Responsiveness and Responsibility at the EU level

A case for directly electing the Commission’s President

, by David Gonçalves

Responsiveness and Responsibility at the EU level
Jean-Claude Juncker, Martin Schulz and Guy Verhofstadt in a Spitzenkandidaten debate before the 2014 European election. © Euranet Plus // Flickr (CC BY-SA 2.0)

A direct election of the President of the European Commission would ensure that responsibility and responsiveness meet in the same institution, David Gonçalves argues.

The emergence of populist parties and general scepticism towards the European Union is an ever-present topic these days. Nationalist movements, which claim the right of self-government in the face of Brussels’ shortcomings, have been exploiting the absence of a convincing joint response. Among the impositions stemming from the economic situation and the controversial strategy regarding refugees from the war in Syria, populism has been fuelled by (prepare to gasp) popular discontent. The low voter turnout and lack of citizen enthusiasm reveals some dissonance between the project and the pretensions of those it should serve. With that being said, rethinking the relationship between the European Union and its citizens may be decisive to reverse the departure from the public sphere.

It is important to clarify the main concepts of my intervention. By responsiveness, I recall the basic democratic need of governments to answer directly to citizens’ claims. This means that the former is charged with listening, valuing and seeking to satisfy the interests of latter. Responsibility, on the other hand, refers to compliance with established norms and commitments, that is, if the behaviour of a given actor is in accordance with the legal, political and moral norms. This aptness, close to the notion of professionalism, is particularly relevant to gain the trust of external bodies, which assess the seriousness and competence through these manifestations. However, the ability to ensure simultaneous concrete responses to popular demands and central administration is at stake, both at the national and the European level. The executives, deliberately or coercively, have shifted their focus successively to a sphere of responsibility, belittling the quality of representation and further transferring it to the parliamentary domain. By examining the institutional order of the European Union, it is clear that a separation of each scope is fostered: the European Parliament ensures the responsiveness to the public and the European Commission the Union’s responsibilities. So, why is this a problem?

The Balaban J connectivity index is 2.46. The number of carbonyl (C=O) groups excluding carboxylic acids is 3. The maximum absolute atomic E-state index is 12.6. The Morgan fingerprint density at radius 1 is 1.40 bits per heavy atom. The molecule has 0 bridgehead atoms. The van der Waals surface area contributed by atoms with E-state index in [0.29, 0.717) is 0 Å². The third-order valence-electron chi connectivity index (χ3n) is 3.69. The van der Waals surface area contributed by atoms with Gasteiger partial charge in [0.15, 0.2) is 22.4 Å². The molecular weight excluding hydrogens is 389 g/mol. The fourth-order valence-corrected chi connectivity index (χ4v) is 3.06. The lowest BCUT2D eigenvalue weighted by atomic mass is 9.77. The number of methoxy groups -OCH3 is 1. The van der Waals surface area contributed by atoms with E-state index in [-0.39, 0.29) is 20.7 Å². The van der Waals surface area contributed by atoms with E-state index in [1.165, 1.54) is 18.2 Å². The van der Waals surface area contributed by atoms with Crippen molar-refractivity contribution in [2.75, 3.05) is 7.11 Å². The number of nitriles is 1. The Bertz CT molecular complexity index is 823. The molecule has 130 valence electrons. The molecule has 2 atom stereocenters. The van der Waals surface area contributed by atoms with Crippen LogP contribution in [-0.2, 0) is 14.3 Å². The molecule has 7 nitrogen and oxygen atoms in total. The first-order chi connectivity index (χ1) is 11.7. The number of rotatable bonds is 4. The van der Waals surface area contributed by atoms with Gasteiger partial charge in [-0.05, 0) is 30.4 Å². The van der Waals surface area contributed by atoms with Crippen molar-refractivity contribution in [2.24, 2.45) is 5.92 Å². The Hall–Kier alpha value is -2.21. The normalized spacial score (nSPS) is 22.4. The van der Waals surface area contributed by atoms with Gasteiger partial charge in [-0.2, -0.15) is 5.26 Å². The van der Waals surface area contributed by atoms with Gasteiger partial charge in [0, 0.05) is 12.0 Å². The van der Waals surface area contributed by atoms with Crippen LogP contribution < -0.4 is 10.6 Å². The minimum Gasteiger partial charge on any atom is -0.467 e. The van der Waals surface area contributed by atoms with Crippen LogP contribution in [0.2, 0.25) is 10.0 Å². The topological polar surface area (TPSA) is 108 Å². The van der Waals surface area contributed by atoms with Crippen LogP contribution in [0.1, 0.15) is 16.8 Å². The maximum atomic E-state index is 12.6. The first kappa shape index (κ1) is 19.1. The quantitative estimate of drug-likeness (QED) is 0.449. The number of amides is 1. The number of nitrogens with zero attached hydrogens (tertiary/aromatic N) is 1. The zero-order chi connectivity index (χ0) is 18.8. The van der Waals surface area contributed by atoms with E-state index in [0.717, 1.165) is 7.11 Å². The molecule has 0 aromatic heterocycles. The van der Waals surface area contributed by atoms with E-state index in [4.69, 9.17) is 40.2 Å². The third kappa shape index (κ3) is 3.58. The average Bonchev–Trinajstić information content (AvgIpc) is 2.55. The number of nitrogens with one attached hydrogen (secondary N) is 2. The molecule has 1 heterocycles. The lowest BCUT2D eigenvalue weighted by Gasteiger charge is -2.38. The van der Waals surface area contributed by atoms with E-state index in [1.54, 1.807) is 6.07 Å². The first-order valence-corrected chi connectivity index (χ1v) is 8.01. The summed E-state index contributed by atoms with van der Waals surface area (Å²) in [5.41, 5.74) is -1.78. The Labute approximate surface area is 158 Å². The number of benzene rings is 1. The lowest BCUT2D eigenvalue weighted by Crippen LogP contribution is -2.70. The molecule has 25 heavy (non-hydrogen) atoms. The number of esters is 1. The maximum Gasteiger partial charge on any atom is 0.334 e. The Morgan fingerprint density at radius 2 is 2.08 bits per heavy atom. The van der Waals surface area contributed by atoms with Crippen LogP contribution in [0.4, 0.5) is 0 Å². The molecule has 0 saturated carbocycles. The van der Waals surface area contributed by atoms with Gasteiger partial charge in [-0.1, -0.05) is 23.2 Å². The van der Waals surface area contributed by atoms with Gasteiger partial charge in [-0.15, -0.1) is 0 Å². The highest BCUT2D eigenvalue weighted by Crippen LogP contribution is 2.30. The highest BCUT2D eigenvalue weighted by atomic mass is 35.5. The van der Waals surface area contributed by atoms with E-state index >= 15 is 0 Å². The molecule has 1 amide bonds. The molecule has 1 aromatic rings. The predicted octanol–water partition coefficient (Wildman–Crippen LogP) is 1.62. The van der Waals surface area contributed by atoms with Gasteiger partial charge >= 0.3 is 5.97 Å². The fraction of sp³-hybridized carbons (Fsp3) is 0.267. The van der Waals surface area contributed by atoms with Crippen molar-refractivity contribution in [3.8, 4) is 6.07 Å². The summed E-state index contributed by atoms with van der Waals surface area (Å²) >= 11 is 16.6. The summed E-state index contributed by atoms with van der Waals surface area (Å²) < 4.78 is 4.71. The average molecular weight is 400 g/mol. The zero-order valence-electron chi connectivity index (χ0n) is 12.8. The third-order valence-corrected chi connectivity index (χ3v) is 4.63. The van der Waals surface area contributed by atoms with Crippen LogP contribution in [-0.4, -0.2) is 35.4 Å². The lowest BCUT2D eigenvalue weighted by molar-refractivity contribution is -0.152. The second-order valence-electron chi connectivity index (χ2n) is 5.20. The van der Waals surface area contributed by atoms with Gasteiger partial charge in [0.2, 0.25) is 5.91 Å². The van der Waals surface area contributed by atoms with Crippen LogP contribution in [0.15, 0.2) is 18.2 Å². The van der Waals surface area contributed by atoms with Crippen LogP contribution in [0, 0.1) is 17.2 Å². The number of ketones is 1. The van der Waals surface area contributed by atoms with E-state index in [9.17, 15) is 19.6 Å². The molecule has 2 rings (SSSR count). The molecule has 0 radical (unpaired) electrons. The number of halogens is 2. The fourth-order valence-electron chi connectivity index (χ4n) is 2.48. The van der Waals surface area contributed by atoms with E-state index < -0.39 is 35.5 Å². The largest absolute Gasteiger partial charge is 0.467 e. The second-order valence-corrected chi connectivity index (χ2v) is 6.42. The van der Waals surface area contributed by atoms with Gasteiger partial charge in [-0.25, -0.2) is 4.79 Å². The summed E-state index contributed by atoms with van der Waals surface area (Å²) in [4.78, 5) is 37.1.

Such a layout reflects a separation between inputs from citizens and the political output. The European Commission is not bound to deal with citizens’ pretensions and the only elected institution has a diminished role in policies and governance. In addition to that, the European Parliament is less powerful than equivalent assemblies, which translates into a relative fragility of representation. In fact, this is one of the reasons for the low turnout in the elections: the citizen does not feel that the parliament is able to assure his demands, and he questions the purpose of his vote. Therefore, responsiveness is a tool that depends on the perception and behavior of both parties: if the institution feels that it has to respond to the electorate and if the public feels that its claims are heard and, more importantly, openly discussed and successfully implemented.

Having said this, I envision two possible outcomes: Increasing the powers conferred to the European Parliament, making it more capable of dealing with popular demands, or, preferably, making the European Commission more responsive to the public, by which I mean, directly electing its president.

Prudence urges us to focus on the first option. The empowerment of the EP would ensure the granting of long-deserved competencies while, simultaneously, relying on an ongoing trend. The institution has been able to acquire new responsibilities – namely going from a consultative body to a preponderant actor in the legislative process – yet, in some decisive domains it keeps its advisory profile. Unfortunately, judging by recent developments, this outcome is possible, but unlikely: during the economic crisis, Member States adopted the fiscal compact, an international treaty immune to the EP’s scrutiny. This complicated legal framework would undermine such efforts, making any power transfers painful and slow.

In my opinion, the growing scepticism requires a faster and more assertive response. Thus, I argue that adding an electoral link between the population and the European Commission may be the most effective method of reversing the mentioned disbelief. The European executive chief, the President of the Commission, is seen as one of the main faces of the project and therefore responsible for it, although many other factors are present in every decision. An elected European Commission would share the responsive burden with the European Parliament, would become directly scrutinised for its political actions and would have superior arguments when forced to negotiate. This election ensures not only the essential mutuality in the perception between institution and citizens, but also increases the former’s legitimacy in acting. In conclusion, by promoting this bond, citizens would be re-engaged in European politics: more interest, participation, commitment and belief, less populism and nationalist rhetoric.

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